It’s almost impossible to unknowingly infect Apple Macs with a virus

“In January, four critical security vulnerabilities were discovered in the Apple QuickTime and iTunes applications, raising security concerns over the increasingly popular media player formats,” Thomas Zizzo writes for CRN. “Solution providers said customers need to be aware of the risks these applications might bring, but expressed faith that Mac OS X remains secure, at least for now. The Mac generally is called a platform that is secure from exploits and viruses in part because the user base of Macs is very small compared with that of the Windows PC, making the Mac community a less attractive target. Not everyone sees it that way, however. ‘I really think that is a misnomer,’ said Ian Blanton, director of consulting for Tech Superpowers, an Apple solution provider in Boston. Blanton said viruses can reach any system connected to the Internet, regardless of the operating system. And the fact that there has not been a known, live virus that has successfully propagated through the Mac OS X poses a challenge that could be too good for some hackers to pass up, he added. ‘That makes Macs an even bigger target,’ he said.”

“Apple’s VAR partners aren’t too concerned at this point about exploits, viruses or worms being spread on Macs, but they agree that security shouldn’t be ignored. ‘It’s always a concern,’ said Alberto Palacios, president of Create More, San Francisco. It’s easy to write a virus for the Mac; the difficult thing is making it propagate, Palacios said. Anytime an application is installed on a Mac, several pop-up windows will ask the user if they are sure they want to install and run the program. Unless a hacker physically has access to the computer, it’s almost impossible to unknowingly infect it with a virus, he said,” Zizzo writes. “Apple takes security very seriously, said George Swords, marketing manager for PowerMacPac, an Apple reseller in Portland, Ore. Mac users should always have the latest software updates installed, and antivirus security software should be used to guard against forwarding infected e-mails to friends that have PCs, he said.”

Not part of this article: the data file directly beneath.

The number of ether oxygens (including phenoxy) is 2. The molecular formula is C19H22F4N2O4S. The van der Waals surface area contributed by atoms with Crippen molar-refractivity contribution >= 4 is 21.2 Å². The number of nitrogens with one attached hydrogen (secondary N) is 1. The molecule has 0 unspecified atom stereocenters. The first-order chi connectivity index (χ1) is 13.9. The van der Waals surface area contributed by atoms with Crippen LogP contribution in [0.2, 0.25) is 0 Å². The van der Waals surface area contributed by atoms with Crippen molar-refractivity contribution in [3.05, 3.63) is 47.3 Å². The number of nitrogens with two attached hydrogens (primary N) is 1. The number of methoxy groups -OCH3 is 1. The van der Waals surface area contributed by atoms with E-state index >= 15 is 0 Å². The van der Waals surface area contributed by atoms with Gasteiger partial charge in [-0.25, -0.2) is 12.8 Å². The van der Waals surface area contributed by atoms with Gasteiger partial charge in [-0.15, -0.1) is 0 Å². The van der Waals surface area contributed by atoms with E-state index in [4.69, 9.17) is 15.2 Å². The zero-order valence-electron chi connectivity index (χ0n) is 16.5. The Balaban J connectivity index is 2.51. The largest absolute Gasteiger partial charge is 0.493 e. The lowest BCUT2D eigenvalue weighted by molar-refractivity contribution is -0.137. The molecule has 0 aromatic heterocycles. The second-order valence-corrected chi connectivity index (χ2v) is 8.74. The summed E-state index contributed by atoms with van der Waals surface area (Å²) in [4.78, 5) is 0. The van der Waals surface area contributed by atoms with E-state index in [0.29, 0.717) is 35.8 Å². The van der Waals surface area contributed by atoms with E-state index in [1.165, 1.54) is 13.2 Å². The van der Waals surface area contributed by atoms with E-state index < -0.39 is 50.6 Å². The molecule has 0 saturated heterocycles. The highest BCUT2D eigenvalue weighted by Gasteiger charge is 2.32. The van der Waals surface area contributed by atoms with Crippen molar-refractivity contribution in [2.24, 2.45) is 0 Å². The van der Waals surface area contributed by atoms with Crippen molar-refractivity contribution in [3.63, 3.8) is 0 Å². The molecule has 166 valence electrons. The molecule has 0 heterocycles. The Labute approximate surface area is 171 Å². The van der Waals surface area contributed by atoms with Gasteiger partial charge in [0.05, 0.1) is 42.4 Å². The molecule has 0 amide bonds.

Full article here.

MacDailyNews Take: Good Jobs, a writer got it right! Congratulations to Mr. Zizzo for presenting the facts about Mac security in a clear and balanced manner and to CRN for publishing it! Please click the full article link.

[UPDATE: 5:05pm EST: Fixed fixed double double.]

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27 Comments

  1. Here’s what I wrote him (short and to the point):

    Sir;

    What a pleasure to read a well-researched article that actually conveys the appropriate information on the topic in an accurate manner.

    It’s unbelievable that you didn’t use all the cover-your-ass buzzwords that most ignorant authors of Mac technology articles use: “less-prone to viruses”, “small market share”, “cult of Apple users”, etc.

    I say the above in a positive way. Congratulations on authoring a fair, well-balanced article on this topic.